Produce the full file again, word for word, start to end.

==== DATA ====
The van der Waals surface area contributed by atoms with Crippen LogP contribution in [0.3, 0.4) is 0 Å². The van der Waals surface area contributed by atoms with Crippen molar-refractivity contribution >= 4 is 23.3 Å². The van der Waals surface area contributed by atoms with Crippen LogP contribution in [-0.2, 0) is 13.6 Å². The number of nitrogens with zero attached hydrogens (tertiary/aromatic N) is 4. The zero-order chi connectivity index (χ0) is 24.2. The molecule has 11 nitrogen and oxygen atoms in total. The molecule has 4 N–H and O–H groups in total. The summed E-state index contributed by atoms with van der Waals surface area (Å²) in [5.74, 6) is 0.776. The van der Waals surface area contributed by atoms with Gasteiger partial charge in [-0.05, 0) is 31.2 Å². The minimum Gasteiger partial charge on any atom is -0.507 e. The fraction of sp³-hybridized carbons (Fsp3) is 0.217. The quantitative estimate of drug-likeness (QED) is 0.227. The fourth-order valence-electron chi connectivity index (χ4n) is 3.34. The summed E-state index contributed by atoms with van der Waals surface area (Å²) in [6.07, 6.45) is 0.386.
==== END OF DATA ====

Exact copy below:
The van der Waals surface area contributed by atoms with Crippen LogP contribution in [0.3, 0.4) is 0 Å². The van der Waals surface area contributed by atoms with Crippen molar-refractivity contribution >= 4 is 23.3 Å². The van der Waals surface area contributed by atoms with Crippen LogP contribution in [-0.2, 0) is 13.6 Å². The number of nitrogens with zero attached hydrogens (tertiary/aromatic N) is 4. The zero-order chi connectivity index (χ0) is 24.2. The molecule has 11 nitrogen and oxygen atoms in total. The molecule has 4 N–H and O–H groups in total. The summed E-state index contributed by atoms with van der Waals surface area (Å²) in [5.74, 6) is 0.776. The van der Waals surface area contributed by atoms with Gasteiger partial charge in [-0.05, 0) is 31.2 Å². The minimum Gasteiger partial charge on any atom is -0.507 e. The fraction of sp³-hybridized carbons (Fsp3) is 0.217. The quantitative estimate of drug-likeness (QED) is 0.227. The fourth-order valence-electron chi connectivity index (χ4n) is 3.34. The summed E-state index contributed by atoms with van der Waals surface area (Å²) in [6.07, 6.45) is 0.386.